A Florida National Guardsman who abandoned his unit after returning from Iraq in October surrendered to military officials Monday afternoon, claiming conscientious objector status.
Army Staff Sgt. Camilo Mejia, 28, of Miami is believed to be the first soldier to turn himself in after refusing to return to Iraq, his lawyer said.
"I am saying no to war; I have chosen peace," Mejia said at a morning news conference at the Peace Abbey, a pacifist institute, in nearby Sherborn, Mass. "I went to Iraq and was an instrument of violence, and now I have decided to become an instrument of peace."
Coinciding with the first anniversary week of the start of the war in Iraq, Mejia's surrender will be a "test case for the military that will have broad impact on other objectors or potential objectors," said Tod Ensign of Citizen Soldier, which he described as a soldiers' rights advocacy organization.
Ensign said that as many as 600 soldiers have failed to return to their units after home leaves from Iraq.
Mejia, who was born in Nicaragua and is a permanent U.S. resident but not a citizen, arrived in Iraq with his infantry battalion in May 2003 after a brief stint in Jordan. He returned to the United States in late September to address immigration issues.
During his time in Iraq, he said, he became increasingly convinced that war was unjust, citing a firefight after an ambush on his unit that left several civilians dead. He decided not to return to his unit for redeployment on Oct. 16.
"I am glad to hear that he turned himself in. His unit had tried to get in touch with him when he was gone and could not reach him," said Lt. Col. Ron E. Tittle, chief of public affairs for the Florida National Guard, who said that any legal issues probably would be dealt with at Fort Stewart, Ga., where Mejia's unit was assigned after it was activated in January 2003. "We wish he could have returned and served with his comrades and served over there," Tittle said. "But that is another issue."
In a story published in Monday's Chicago Tribune, some of Mejia's commanders suggested that he was an unmotivated soldier who had lost his nerve.
Mejia disputed claims that he had not performed well under fire. "I was there and did my job as a soldier," he said.
After signing documentation saying he was a conscientious objector and speaking with reporters for about a half-hour Monday, Mejia boarded a school bus along with his parents and other family members and about two dozen peace activists to this air base on the western outskirts of Boston.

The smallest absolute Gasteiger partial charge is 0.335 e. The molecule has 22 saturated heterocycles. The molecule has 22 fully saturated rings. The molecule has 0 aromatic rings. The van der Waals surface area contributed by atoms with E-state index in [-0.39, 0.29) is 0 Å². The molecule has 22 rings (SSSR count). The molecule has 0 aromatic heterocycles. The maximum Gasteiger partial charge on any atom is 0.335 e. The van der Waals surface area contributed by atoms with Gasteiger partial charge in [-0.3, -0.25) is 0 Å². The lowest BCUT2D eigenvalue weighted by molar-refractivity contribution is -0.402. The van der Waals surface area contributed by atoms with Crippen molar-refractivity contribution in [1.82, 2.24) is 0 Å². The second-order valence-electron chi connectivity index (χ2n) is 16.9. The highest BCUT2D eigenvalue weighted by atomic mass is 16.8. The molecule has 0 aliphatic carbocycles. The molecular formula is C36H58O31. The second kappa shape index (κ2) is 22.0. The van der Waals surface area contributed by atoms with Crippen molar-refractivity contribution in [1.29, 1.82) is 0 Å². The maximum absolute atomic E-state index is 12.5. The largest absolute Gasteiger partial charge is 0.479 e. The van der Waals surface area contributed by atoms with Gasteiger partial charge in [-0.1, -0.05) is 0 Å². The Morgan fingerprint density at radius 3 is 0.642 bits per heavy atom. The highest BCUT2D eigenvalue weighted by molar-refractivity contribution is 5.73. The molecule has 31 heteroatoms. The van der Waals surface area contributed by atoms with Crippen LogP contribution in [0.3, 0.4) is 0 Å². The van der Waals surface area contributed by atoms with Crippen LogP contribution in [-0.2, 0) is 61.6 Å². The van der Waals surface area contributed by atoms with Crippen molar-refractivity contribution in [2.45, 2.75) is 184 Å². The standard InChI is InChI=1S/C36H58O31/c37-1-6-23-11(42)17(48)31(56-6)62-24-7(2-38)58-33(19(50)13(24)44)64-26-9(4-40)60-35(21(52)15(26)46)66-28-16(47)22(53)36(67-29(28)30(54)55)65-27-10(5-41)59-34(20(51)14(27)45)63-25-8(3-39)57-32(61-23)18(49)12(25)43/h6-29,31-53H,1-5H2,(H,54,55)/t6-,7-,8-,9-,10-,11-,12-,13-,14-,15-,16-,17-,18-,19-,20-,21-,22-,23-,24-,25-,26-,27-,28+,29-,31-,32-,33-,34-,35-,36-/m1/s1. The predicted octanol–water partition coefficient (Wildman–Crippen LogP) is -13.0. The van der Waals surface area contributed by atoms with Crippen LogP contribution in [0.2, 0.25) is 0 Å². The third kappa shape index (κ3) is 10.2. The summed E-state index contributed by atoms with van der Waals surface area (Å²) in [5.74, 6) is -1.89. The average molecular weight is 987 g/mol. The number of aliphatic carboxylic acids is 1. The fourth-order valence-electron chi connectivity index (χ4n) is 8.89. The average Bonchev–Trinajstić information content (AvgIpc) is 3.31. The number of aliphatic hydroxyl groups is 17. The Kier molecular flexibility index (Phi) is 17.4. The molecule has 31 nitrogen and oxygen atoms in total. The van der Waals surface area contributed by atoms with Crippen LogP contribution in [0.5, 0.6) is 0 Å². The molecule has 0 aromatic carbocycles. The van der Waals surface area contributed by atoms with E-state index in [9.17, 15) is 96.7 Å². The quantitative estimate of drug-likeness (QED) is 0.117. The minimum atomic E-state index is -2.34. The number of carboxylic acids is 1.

Wearing a medallion that read "Make me an instrument of your peace" and carrying a backpack containing a Bible, clothes and writing tools, Mejia surrendered to two military policemen. He was released on his own recognizance and ordered to report to his battalion's Miami headquarters, said Louis Font, his attorney.
Along with his mother and aunt, Mejia boarded a flight to Fort Lauderdale late Monday evening, said Font, a West Point graduate and conscientious objector from the Vietnam War, who specializes in military law.
At the news conference, held outdoors in front of a stone memorial for unknown civilians killed in war, Mejia said he had spent the past five months hiding out with friends and relatives, mostly in New York City. He chose to surrender in Massachusetts, he said, after a visit earlier this year to the Peace Abbey, which also houses a small museum with artifacts from Mohandas K. Gandhi, the Dalai Lama, Mother Teresa and other pacifists. "I have not committed a crime and I should not run," he said.
Font said that if Mejia is court-martialed, he could face maximum penalties of five years in a military prison for desertion and an additional five years for missing a movement to avoid a hazardous duty, followed by a dishonorable discharge.
The desertion charge would require prosecutors to demonstrate that Mejia did not intend to return to duty, which his surrender shows is not true, Font said, adding that he will argue that Mejia's case should be handled administratively, without a trial. To be classified as a conscientious objector Mejia would have to demonstrate that he is opposed to all war, "and he certainly is that," Font said.
Mejia's mother, Maritza Castillo of Miami, said she is scared of what might happen to her son but hopes he will be treated fairly. "I am proud of him. I want justice," she said.